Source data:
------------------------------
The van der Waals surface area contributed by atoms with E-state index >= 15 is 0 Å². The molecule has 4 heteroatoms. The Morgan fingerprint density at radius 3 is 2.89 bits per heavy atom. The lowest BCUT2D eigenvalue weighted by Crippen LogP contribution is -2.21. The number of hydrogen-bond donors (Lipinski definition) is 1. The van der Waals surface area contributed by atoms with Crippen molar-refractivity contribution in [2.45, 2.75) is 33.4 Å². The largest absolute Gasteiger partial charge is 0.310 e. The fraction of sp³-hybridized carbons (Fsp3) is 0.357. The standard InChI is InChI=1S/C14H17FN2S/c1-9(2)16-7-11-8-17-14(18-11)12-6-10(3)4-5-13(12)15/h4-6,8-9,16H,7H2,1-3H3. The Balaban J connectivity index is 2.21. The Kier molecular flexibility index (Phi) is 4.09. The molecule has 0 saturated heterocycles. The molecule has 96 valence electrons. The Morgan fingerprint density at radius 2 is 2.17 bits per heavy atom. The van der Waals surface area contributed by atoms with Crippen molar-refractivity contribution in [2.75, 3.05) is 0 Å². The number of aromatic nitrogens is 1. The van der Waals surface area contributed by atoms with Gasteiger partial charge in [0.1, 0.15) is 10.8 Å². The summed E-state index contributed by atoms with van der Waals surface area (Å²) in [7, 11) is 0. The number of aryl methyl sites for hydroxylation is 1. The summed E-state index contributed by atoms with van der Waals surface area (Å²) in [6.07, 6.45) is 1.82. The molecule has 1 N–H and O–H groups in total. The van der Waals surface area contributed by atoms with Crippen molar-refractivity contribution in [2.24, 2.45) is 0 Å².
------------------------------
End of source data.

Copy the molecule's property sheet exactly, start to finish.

The van der Waals surface area contributed by atoms with E-state index >= 15 is 0 Å². The molecule has 4 heteroatoms. The Morgan fingerprint density at radius 3 is 2.89 bits per heavy atom. The lowest BCUT2D eigenvalue weighted by Crippen LogP contribution is -2.21. The number of hydrogen-bond donors (Lipinski definition) is 1. The van der Waals surface area contributed by atoms with Crippen molar-refractivity contribution in [2.45, 2.75) is 33.4 Å². The largest absolute Gasteiger partial charge is 0.310 e. The fraction of sp³-hybridized carbons (Fsp3) is 0.357. The standard InChI is InChI=1S/C14H17FN2S/c1-9(2)16-7-11-8-17-14(18-11)12-6-10(3)4-5-13(12)15/h4-6,8-9,16H,7H2,1-3H3. The Balaban J connectivity index is 2.21. The Kier molecular flexibility index (Phi) is 4.09. The molecule has 0 saturated heterocycles. The molecule has 96 valence electrons. The Morgan fingerprint density at radius 2 is 2.17 bits per heavy atom. The van der Waals surface area contributed by atoms with Crippen molar-refractivity contribution in [2.75, 3.05) is 0 Å². The number of aromatic nitrogens is 1. The van der Waals surface area contributed by atoms with Gasteiger partial charge in [0.1, 0.15) is 10.8 Å². The summed E-state index contributed by atoms with van der Waals surface area (Å²) in [7, 11) is 0. The number of aryl methyl sites for hydroxylation is 1. The summed E-state index contributed by atoms with van der Waals surface area (Å²) in [6.07, 6.45) is 1.82. The molecule has 1 N–H and O–H groups in total. The van der Waals surface area contributed by atoms with Crippen molar-refractivity contribution in [2.24, 2.45) is 0 Å².